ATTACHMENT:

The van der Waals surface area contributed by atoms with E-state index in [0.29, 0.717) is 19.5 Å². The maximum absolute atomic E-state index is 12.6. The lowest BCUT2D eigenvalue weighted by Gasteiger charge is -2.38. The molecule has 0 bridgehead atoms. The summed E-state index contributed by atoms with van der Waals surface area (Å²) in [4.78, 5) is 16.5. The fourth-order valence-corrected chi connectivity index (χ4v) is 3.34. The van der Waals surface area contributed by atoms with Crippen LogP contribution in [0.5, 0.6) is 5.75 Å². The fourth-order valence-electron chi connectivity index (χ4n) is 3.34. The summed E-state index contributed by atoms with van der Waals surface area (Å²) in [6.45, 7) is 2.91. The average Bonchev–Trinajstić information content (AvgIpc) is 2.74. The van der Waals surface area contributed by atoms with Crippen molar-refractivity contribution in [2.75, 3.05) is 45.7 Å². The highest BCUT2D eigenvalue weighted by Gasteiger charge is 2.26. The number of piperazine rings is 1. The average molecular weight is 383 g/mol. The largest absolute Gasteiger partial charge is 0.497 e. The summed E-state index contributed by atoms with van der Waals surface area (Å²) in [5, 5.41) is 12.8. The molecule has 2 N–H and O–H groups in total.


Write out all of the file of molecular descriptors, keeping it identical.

The van der Waals surface area contributed by atoms with E-state index in [0.29, 0.717) is 19.5 Å². The maximum absolute atomic E-state index is 12.6. The lowest BCUT2D eigenvalue weighted by Gasteiger charge is -2.38. The molecule has 0 bridgehead atoms. The summed E-state index contributed by atoms with van der Waals surface area (Å²) in [4.78, 5) is 16.5. The fourth-order valence-corrected chi connectivity index (χ4v) is 3.34. The van der Waals surface area contributed by atoms with Crippen LogP contribution in [0.5, 0.6) is 5.75 Å². The fourth-order valence-electron chi connectivity index (χ4n) is 3.34. The summed E-state index contributed by atoms with van der Waals surface area (Å²) in [6.45, 7) is 2.91. The average Bonchev–Trinajstić information content (AvgIpc) is 2.74. The van der Waals surface area contributed by atoms with Crippen molar-refractivity contribution in [2.75, 3.05) is 45.7 Å². The highest BCUT2D eigenvalue weighted by Gasteiger charge is 2.26. The number of piperazine rings is 1. The average molecular weight is 383 g/mol. The largest absolute Gasteiger partial charge is 0.497 e. The summed E-state index contributed by atoms with van der Waals surface area (Å²) in [5, 5.41) is 12.8. The molecule has 2 N–H and O–H groups in total.